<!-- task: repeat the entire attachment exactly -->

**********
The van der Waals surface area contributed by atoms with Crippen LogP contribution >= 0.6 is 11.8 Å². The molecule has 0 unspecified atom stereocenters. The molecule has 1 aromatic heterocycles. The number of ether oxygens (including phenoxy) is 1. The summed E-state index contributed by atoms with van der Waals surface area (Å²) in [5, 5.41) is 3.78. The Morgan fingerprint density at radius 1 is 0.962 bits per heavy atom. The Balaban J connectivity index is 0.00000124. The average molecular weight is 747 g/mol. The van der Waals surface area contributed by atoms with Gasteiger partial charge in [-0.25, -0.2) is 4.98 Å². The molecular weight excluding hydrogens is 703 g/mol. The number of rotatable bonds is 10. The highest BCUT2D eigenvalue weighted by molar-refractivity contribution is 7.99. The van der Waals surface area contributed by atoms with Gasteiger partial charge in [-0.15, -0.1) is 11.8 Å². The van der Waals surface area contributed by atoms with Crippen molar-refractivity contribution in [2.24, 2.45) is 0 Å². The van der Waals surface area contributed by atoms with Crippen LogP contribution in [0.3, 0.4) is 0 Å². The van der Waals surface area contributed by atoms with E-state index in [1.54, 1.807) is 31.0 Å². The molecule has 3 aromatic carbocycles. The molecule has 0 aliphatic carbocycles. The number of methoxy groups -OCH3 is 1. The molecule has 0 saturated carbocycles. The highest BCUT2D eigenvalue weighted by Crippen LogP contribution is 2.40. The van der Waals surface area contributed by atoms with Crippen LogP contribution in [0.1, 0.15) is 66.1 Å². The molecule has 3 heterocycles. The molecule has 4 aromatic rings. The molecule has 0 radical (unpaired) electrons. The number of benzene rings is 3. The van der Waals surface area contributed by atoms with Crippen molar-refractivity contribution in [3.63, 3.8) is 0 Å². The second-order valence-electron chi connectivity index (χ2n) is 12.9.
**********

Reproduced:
The van der Waals surface area contributed by atoms with Crippen LogP contribution >= 0.6 is 11.8 Å². The molecule has 0 unspecified atom stereocenters. The molecule has 1 aromatic heterocycles. The number of ether oxygens (including phenoxy) is 1. The summed E-state index contributed by atoms with van der Waals surface area (Å²) in [5, 5.41) is 3.78. The Morgan fingerprint density at radius 1 is 0.962 bits per heavy atom. The Balaban J connectivity index is 0.00000124. The average molecular weight is 747 g/mol. The van der Waals surface area contributed by atoms with Gasteiger partial charge in [-0.25, -0.2) is 4.98 Å². The molecular weight excluding hydrogens is 703 g/mol. The number of rotatable bonds is 10. The highest BCUT2D eigenvalue weighted by molar-refractivity contribution is 7.99. The van der Waals surface area contributed by atoms with Gasteiger partial charge in [-0.15, -0.1) is 11.8 Å². The van der Waals surface area contributed by atoms with Crippen molar-refractivity contribution in [2.24, 2.45) is 0 Å². The van der Waals surface area contributed by atoms with Crippen LogP contribution in [0.3, 0.4) is 0 Å². The van der Waals surface area contributed by atoms with E-state index in [1.54, 1.807) is 31.0 Å². The molecule has 3 aromatic carbocycles. The molecule has 0 aliphatic carbocycles. The number of methoxy groups -OCH3 is 1. The molecule has 0 saturated carbocycles. The highest BCUT2D eigenvalue weighted by Crippen LogP contribution is 2.40. The van der Waals surface area contributed by atoms with Crippen LogP contribution in [0.1, 0.15) is 66.1 Å². The molecule has 3 heterocycles. The molecule has 4 aromatic rings. The molecule has 0 radical (unpaired) electrons. The number of benzene rings is 3. The van der Waals surface area contributed by atoms with Crippen molar-refractivity contribution in [3.63, 3.8) is 0 Å². The second-order valence-electron chi connectivity index (χ2n) is 12.9.